On-board all of our equipment is state of the art. We'll use our GPS app to pin-point our position from the Start to the finish at Diamond Head.
July 4th, 2009
Yet one of the most important pieces of equipment on-board is my trusted 1979 Tamaya Sextant. For tradition's sake (a good thing), the Transpac race organizers wants each boat to submit four completely reduced sight at the finish line. In other words, at least 4 times during the race you have determine your position on the ocean solely by reference to the Stars, Planets, Moon and Sun. An endangered art. A beautiful skill to have. However one that takes time a lot of practice to learn. Because there are only two of us on board, that's my job.
Mark Rudiger taught me the basics of celestial navigation during the many passages that he and I sailed together. Navigation is a skill passed on, navigator to navigator. Especially celestial navigation. Mark and I sailed and won two Transpacs together in 2001 and 2003. Mark, this record attempt is for you.
The principles of celestial navigation are pretty simple: Given three distinct celestial objects in the sky, at any given time if you measure their elevation over the horizon, there is only once place on the planet where you could be. For example at 10 PM tonight as you watched fireworks, if you saw Saturn 19° 32', Arcturus 62° 55 and Vega 57° 54' above the horizon, you would be close to Long Beach, exactly at latitude 33°2' North and longitude 118°26' West. All you need is an instrument to make those very accurate measurements together with the tools to "reduce those measurements" to your exact estimated position.
I have a "lucky Sextant". She was made in Tokyo in 1979 and I got her from Captain, Katayama, a retiring successful Japanese merchant Captain. Katayama's last command was the mighty Takara hailing from Yokohama. Katayama told me of many "lucky" voyages across the Pacific, mostly between Yokohama and San Francisco, taking Japanese cars and electronics to America and returning with American farm products together with Harley Davidson motorcycles (his favorite) and American Pop culture icons. When Captain Katayama retired, he wanted to make sure that his "lucky sextant" would be in good hands and shown proper respect. (All sailors are superstitious. I am). So Katayama placed an advert on eBay. I answered and we connected. I have several sextants. This is the one that I want to take with me across the Pacific Ocean: Katayama's 1979 lucky sextant.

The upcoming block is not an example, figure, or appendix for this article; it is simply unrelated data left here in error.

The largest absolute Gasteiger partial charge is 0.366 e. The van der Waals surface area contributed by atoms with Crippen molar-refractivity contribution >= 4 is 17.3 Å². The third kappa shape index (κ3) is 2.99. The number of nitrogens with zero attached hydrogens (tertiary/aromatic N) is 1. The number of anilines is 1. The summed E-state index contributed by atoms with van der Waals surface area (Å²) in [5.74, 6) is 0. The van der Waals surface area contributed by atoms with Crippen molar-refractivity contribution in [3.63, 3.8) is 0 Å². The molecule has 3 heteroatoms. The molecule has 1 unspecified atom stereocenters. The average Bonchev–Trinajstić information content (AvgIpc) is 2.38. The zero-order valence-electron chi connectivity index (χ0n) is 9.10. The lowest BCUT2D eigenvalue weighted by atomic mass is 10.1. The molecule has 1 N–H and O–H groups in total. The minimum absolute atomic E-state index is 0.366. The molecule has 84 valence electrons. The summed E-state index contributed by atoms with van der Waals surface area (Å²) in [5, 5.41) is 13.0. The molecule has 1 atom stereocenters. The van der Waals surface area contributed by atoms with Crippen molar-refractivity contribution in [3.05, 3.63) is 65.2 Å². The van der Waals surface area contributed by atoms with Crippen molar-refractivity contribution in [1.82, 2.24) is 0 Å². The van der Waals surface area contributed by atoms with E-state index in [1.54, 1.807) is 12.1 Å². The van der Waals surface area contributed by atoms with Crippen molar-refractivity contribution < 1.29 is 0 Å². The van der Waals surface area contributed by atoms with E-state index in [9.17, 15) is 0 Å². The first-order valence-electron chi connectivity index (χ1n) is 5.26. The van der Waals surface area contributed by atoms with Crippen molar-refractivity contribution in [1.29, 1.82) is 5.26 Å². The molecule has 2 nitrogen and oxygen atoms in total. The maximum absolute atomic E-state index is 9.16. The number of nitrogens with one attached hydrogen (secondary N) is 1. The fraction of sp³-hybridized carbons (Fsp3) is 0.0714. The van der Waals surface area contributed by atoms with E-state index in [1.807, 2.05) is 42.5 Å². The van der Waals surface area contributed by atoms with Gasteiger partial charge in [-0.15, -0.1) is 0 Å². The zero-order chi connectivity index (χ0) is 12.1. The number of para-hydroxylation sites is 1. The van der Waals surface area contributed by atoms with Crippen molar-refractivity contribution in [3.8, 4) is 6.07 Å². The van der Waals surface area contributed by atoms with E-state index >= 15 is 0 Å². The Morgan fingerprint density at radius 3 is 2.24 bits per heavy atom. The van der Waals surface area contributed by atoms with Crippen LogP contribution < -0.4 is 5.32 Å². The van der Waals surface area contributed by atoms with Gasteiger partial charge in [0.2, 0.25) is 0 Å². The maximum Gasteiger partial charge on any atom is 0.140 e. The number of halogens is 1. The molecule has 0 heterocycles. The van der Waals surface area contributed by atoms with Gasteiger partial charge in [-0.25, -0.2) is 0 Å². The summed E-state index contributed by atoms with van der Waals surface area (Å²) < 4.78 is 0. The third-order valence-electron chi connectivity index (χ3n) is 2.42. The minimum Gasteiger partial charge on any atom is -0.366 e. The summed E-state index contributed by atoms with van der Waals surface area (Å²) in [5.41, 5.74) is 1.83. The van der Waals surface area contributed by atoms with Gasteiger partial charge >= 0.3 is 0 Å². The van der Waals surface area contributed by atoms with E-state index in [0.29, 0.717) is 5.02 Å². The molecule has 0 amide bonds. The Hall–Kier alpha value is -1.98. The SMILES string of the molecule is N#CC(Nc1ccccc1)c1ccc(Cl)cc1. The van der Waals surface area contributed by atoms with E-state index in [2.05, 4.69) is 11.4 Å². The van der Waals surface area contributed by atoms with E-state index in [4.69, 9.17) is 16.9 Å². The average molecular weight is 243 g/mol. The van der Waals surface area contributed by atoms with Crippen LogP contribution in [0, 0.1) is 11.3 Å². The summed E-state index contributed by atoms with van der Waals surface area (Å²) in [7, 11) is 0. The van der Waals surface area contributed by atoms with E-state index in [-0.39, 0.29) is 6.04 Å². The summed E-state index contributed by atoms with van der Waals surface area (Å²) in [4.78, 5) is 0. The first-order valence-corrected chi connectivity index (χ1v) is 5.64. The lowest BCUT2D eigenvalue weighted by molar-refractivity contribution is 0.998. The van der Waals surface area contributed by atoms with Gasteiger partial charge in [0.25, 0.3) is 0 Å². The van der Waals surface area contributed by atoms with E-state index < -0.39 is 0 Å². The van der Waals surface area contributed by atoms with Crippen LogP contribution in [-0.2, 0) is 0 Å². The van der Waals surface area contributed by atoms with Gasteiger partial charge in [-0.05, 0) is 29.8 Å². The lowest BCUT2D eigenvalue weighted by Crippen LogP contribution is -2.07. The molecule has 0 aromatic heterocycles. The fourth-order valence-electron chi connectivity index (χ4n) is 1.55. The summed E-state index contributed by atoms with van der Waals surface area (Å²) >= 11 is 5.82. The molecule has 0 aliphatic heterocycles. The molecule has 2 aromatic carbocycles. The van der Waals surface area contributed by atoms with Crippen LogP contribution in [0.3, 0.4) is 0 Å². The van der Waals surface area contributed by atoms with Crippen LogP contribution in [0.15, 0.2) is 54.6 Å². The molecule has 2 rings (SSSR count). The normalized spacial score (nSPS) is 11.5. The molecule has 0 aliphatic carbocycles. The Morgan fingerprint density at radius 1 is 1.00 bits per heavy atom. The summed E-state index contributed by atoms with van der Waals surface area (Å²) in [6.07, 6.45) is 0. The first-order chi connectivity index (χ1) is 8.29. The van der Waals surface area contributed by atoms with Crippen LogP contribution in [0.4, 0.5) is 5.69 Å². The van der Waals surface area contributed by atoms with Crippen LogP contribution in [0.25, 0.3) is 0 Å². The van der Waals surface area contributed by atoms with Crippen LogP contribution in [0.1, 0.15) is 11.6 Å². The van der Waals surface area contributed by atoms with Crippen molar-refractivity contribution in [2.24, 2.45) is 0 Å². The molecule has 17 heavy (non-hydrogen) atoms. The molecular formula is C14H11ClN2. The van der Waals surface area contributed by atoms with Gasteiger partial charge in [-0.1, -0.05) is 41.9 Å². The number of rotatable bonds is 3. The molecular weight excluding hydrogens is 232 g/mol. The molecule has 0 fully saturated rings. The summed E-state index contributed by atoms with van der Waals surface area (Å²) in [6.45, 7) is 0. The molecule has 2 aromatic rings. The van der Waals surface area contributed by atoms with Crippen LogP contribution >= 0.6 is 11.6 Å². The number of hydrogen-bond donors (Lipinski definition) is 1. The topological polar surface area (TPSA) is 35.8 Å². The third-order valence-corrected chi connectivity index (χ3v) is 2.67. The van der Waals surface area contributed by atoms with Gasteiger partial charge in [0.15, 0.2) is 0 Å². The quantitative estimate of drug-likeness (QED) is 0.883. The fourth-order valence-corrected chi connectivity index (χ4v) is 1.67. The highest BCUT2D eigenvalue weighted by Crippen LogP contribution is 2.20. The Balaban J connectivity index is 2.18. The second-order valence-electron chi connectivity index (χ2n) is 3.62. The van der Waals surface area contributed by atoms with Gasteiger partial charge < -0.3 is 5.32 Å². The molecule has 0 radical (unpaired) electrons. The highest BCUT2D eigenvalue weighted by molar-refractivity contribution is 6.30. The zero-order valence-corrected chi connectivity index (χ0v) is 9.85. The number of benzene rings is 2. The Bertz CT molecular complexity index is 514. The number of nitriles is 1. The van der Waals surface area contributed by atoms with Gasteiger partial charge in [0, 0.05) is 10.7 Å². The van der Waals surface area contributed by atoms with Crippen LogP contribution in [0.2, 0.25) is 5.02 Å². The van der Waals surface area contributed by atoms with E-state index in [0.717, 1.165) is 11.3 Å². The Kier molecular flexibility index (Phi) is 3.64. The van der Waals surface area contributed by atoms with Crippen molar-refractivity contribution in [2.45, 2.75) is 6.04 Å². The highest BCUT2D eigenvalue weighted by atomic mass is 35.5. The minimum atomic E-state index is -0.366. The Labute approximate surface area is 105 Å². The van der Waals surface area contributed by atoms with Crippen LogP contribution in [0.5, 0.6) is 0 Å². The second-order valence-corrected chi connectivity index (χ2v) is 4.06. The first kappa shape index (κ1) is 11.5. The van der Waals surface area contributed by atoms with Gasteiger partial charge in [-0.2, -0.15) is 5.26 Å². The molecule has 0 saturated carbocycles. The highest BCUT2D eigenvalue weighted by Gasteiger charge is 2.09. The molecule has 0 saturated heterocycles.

July 5th, 2009
The start is at 1PM PST. We leave the dock at 10:30 AM so that we get there in ample time. Our last moment decisions will be which sails to take or not to take. The rule goes: "If we don't take them, we'll need them, if we take them we will not need them". That's mainly for the the very light air sails. They are typically large sails that we have to carry all the way to Honolulu, like useless furniture if we don't use them. However, there is an exorcism quality to this decision. For now, the first 48 hours are forecasted to be wet and wild. Here's Kanaloa welcoming us to the great Pacific Ocean. That's good luck!
Philippe Kahn founded Borland, invented the Camphone, and decodes human motion. He's also a fellow outdoorsman, splitting time skiing Tahoe and sailing in Santa Cruz. He'll share his Transpac 2009 sailing race with us live from the Pegasus Open 50. He and Mark Christensen set the race record for a double handed team in 2008 with a time of 7 days, 15 hours, 17 minutes and 50 seconds, besting all boats in overall time for that year.
[Previous Pegasus Sailing posts on Gizmodo, Pegasus]